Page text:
As undergraduates lock themselves away in the university library or drown their sorrows in a college bar, outside their walls the city buzzes with tourists, market traders and shoppers, going about their business with little disturbance from the “Hooray Henrys” that supposedly populate the student town.
According to Mary Beard, the classics professor and fellow of Newnham College, the divide between Cambridge’s residents and its university students has grown more visible in the last few decades.
Beard says the gulf between “town” and “gown” has become more pronounced in the 30 years she has lived in Cambridge, citing increasing but understandable security measures as the reason why college buildings, playing fields and through-ways are regularly closed off to people who aren’t members of the university.
“My own adult kids, when they visit, go through the centre of town and now complain about how much of the place seems cut off to them,” she told the Cambridge News.
Having grown up in the city, I took to the cobbled streets to find out whether it really has turned into a two-party town.
Approaching King’s College first, a rather haughty gatekeeper, tells me the college only lets locals through if they have a residents’ card, which costs £10 for three years.
The colleges are “private property”, he says in defence of charging locals to pay to get around their own city.
“No entry” signs are ubiquitous around the city. However, porters from Trinity Hall say colleges often let Cambridge residents through if they ask nicely and can prove they live within a 12-mile radius.
“Usually they just ask which pub you live near,” says Vess Popov, 23, a graduate of Trinity College who also grew up in the city. “They’re not as strict as everyone makes out.”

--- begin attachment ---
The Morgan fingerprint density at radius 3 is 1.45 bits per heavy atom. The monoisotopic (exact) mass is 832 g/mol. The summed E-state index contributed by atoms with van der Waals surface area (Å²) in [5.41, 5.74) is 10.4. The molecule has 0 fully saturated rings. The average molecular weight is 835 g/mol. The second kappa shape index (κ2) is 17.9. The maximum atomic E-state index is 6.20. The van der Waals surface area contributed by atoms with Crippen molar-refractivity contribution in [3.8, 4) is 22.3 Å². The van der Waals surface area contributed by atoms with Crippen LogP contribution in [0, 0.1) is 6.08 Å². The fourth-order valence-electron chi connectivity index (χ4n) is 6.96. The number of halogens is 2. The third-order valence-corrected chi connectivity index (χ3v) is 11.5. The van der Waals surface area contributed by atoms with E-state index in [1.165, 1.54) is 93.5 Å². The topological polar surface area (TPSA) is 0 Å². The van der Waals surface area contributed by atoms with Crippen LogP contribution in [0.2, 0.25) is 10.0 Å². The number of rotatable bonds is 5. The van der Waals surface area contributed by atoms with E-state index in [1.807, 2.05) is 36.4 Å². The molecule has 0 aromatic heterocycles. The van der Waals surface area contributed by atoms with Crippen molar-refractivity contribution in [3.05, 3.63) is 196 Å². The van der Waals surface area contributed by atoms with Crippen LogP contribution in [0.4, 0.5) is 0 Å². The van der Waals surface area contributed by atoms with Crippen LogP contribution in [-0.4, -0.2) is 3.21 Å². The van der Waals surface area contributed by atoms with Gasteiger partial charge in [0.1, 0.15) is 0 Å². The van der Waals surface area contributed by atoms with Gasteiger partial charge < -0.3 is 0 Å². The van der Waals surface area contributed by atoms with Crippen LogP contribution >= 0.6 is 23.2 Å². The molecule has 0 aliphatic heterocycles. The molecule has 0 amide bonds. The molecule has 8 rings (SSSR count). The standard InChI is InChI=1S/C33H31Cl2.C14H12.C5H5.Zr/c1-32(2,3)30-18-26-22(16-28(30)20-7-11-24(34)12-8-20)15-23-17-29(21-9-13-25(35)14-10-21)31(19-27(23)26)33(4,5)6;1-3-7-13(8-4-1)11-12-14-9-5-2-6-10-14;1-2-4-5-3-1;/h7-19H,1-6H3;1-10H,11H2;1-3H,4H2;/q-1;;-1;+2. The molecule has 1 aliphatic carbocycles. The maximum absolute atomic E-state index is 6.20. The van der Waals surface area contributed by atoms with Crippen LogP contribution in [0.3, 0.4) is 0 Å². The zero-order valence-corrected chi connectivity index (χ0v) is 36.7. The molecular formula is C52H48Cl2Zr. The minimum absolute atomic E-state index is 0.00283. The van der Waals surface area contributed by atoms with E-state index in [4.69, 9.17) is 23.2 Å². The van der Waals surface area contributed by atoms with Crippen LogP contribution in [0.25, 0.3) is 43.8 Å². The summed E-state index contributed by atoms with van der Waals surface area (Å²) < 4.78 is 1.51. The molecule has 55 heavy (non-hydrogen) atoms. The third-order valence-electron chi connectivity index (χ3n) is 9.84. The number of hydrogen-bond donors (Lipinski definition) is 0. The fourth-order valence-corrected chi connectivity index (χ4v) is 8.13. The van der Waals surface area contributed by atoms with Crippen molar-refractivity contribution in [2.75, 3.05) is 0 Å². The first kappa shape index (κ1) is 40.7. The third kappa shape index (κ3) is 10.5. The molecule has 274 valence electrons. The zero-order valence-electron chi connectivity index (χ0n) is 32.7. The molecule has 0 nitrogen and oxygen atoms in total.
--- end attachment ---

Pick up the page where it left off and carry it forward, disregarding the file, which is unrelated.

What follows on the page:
Popov tells me he found the transition from “town” to “gown” strange. Lots of the students he studied with were too afraid to venture beyond the walls of their college.
“They were very sheltered and kept themselves to themselves. They’d only go out on student nights in the city and so never encountered any of the locals.”
Graham Leggett, 60, who works as part of the maintenance team at Trinity, says lots of the locals are equally as oblivious to the students.
“I’ve lived in Cambridge all my life but I didn’t know Trinity existed until I started working here,” he says.
“We’re downstairs and they’re upstairs. The students are amiable enough though. The fellows are a bit odd. You get some right characters, but that’s Cambridge for you. ” The “town versus gown” debate has existed ever since Cambridge University was founded in 1209. The university even used to have its own MP and constabulary, and Cambridge railway station was built a mile east of the city centre to keep non-university members at bay.
“Oh yeah, the townies resent the gownies, that’s how it’s always been,” says shop assistant Paul Doggett, who has lived in Cambridge for 45 years.
“There are lots of really nice private areas that we’re not allowed to go in and I don’t like that. It’s wrong.”
However, some locals think the rift between students and residents is just another myth, propagated by clever financiers keen to make a pretty penny out of tourists.
James Arnold, 54, who has lived in Cambridge all his life, says that over the past couple of decades the city has become nothing more than a theme park, saying lots of colleges use the supposed divide to make more money.
“What I hate is the ‘Disneyfication’ of Cambridge. All the clichés, the punt touts dressed up in hats and Mickey Mouse waistcoats,” he says.
“Streets that used to be normal tarmac have been ripped up and turned into ‘olde worlde’ cobbles to make it more appealing for tourists.”
Seemingly indifferent to the conflict, however, are those at the very centre of it. The hard-core academics, engulfed as they are in their research, know little of a world beyond the books.
Dr Andrew Criddle, 55, who was an undergraduate at Clare College, Cambridge, now returns to Cambridge University Library to study in his spare time.
He said: “When I was an undergraduate here I was aware of a serious social divide between the locals and the students. But now? I don’t know, I couldn’t comment. I have absolutely no contact with the town. I only ever come to the library.”